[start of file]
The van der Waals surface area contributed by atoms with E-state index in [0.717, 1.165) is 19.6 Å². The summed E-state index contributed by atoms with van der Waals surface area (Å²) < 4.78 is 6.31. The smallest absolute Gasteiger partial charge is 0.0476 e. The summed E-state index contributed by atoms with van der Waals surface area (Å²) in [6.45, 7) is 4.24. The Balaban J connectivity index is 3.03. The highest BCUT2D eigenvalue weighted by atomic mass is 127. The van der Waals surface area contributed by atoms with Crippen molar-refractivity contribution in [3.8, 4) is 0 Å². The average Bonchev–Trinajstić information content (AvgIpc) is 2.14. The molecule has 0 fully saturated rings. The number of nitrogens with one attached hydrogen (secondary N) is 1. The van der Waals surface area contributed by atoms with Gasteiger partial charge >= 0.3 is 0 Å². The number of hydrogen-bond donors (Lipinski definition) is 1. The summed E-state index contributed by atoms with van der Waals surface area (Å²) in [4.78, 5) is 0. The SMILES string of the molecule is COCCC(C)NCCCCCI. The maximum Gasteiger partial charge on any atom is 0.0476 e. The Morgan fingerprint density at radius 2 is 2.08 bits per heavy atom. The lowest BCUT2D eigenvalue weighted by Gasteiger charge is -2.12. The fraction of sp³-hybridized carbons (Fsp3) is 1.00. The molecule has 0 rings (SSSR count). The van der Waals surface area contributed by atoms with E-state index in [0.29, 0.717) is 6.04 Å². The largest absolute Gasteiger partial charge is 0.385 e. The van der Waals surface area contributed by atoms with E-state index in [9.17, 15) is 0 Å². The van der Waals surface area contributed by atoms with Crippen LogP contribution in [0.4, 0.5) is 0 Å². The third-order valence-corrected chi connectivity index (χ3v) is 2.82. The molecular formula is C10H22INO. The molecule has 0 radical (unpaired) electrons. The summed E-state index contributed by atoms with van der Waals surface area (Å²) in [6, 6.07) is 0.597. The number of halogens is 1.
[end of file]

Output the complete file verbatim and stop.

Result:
The van der Waals surface area contributed by atoms with E-state index in [0.717, 1.165) is 19.6 Å². The summed E-state index contributed by atoms with van der Waals surface area (Å²) < 4.78 is 6.31. The smallest absolute Gasteiger partial charge is 0.0476 e. The summed E-state index contributed by atoms with van der Waals surface area (Å²) in [6.45, 7) is 4.24. The Balaban J connectivity index is 3.03. The highest BCUT2D eigenvalue weighted by atomic mass is 127. The van der Waals surface area contributed by atoms with Crippen molar-refractivity contribution in [3.8, 4) is 0 Å². The average Bonchev–Trinajstić information content (AvgIpc) is 2.14. The molecule has 0 fully saturated rings. The number of nitrogens with one attached hydrogen (secondary N) is 1. The van der Waals surface area contributed by atoms with Gasteiger partial charge >= 0.3 is 0 Å². The number of hydrogen-bond donors (Lipinski definition) is 1. The summed E-state index contributed by atoms with van der Waals surface area (Å²) in [4.78, 5) is 0. The SMILES string of the molecule is COCCC(C)NCCCCCI. The maximum Gasteiger partial charge on any atom is 0.0476 e. The Morgan fingerprint density at radius 2 is 2.08 bits per heavy atom. The lowest BCUT2D eigenvalue weighted by Gasteiger charge is -2.12. The fraction of sp³-hybridized carbons (Fsp3) is 1.00. The molecule has 0 rings (SSSR count). The van der Waals surface area contributed by atoms with E-state index in [0.29, 0.717) is 6.04 Å². The largest absolute Gasteiger partial charge is 0.385 e. The van der Waals surface area contributed by atoms with E-state index in [9.17, 15) is 0 Å². The van der Waals surface area contributed by atoms with Crippen LogP contribution in [0.4, 0.5) is 0 Å². The third-order valence-corrected chi connectivity index (χ3v) is 2.82. The molecular formula is C10H22INO. The molecule has 0 radical (unpaired) electrons. The summed E-state index contributed by atoms with van der Waals surface area (Å²) in [6, 6.07) is 0.597. The number of halogens is 1.